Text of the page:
Zachary Lawrence Antidormi was only two-and-a-half when his life was tragically and brutally cut short.
His life ended when a mentally ill neighbour stabbed him to death with a kitchen knife in 1997, silencing the gentle boy who loved music from the day he was born. He was rushed to St. Joseph’s Healthcare Hamilton, but he could not be saved. Devastated, his parents, Lori Triano-Antidormi and Tony Antidormi, struggled to come to terms with the unimaginable loss.
They felt they could not let the music die.
Zachary had spent many hours of his young life listening, singing and playing along with the recordings of Raffi, the entertainer and songwriter whose music has made him a friend to millions of children and their families. They wanted other children to share in that joy. To honour Zachary and his love of music, a piano recital was held at the Glenn Gould Studio in Toronto. The money raised at the concert was used to help create Zachary’s legacy.
That legacy is now reaching out to children across Canada. In a partnership between Zachary’s family, Troubadour Music and Universal Music Canada, over 2500 Raffi CDs, cassettes, concert videos, and DVDs have been distributed to 18 Children’s Hospitals and Pediatric Health Units from Vancouver to St. John’s, including St. Joseph’s Healthcare.
In accepting the gift for St. Joseph’s, social worker Jody Pereira spoke for many of the staff in the pediatric unit. “Words can never do justice to the emotional roller coaster rides we’ve taken, as we sat in shared sorrow, playing the day over and over in our minds. We’ve all trained for hours for this type of trauma, knowing we work in this crazy environment because we have personal balance and compassion, but slowly, we recognized that we held Zachary closely in our hearts and there was no way he’d leave our memory. He actually shaped the people we’ve become.”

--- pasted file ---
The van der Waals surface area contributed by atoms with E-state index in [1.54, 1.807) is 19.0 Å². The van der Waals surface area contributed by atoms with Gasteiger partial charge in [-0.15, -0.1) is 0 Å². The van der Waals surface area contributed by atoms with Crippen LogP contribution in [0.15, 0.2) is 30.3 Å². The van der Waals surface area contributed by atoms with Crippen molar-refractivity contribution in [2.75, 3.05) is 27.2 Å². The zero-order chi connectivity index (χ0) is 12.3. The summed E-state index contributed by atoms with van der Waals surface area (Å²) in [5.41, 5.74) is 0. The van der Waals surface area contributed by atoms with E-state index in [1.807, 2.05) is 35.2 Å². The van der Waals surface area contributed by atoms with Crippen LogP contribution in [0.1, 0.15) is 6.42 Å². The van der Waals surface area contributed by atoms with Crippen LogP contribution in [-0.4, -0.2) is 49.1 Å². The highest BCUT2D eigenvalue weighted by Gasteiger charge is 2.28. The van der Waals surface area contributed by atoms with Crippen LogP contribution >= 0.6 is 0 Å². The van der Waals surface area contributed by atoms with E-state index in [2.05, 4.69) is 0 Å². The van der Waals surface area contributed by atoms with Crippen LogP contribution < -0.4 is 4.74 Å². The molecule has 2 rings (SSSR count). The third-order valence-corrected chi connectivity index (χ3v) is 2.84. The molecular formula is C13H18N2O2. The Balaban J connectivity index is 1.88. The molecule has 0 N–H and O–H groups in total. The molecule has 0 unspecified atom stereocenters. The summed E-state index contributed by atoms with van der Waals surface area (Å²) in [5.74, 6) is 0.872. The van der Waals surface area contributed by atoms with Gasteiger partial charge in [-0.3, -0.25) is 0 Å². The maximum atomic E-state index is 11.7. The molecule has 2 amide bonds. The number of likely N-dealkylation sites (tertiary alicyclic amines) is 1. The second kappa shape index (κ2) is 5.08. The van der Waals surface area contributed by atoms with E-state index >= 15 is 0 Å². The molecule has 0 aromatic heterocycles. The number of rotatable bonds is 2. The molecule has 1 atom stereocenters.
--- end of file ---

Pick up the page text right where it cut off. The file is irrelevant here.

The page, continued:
“…I have a four year old daughter, Grace, and I told her I loved the name Zachary and gently told her a story about a boy who was made an angel,” continued Jody. “I told her that every once in a while when I drop her off at school, or head out the door without her, I ask Zachary to watch over her. Without totally freaking her out, I said that Zachary is the angel for all children, and that his love is so big that he can protect her. She hugged my leg, head on my lap, and said with a twinkle in her eye… “is Zachary here right now Mommy?”…my response, was “I don’t know, what do you think?”…and Grace, looking into the trees, replied, “I think he’s in the wind”. And as I felt the wind on my face, I knew he was safe, and I felt good.”
Pereira believes this project is not only a tribute to Zachary, but that it also offers a gift of universal language to children. “No matter what language you speak, what age you are – Raffi will touch the hearts of children. That gift on behalf of Zachary is the greatest gift for the children that live after him.”
Lori Triano-Antidormi is a psychologist, and Tony Antidormi is a social worker. Together they have reached out to other parents in grief and continue to speak about their experiences. “We wanted Zachary’s legacy to be fitting of the young boy that he was and of the things that he loved,” says Tony. “We wanted a living legacy, something that would continue and grow. Music and helping other children and their families is the best way to do that.”
Zachary’s delight in music is now a lasting gift that will be passed on to many others.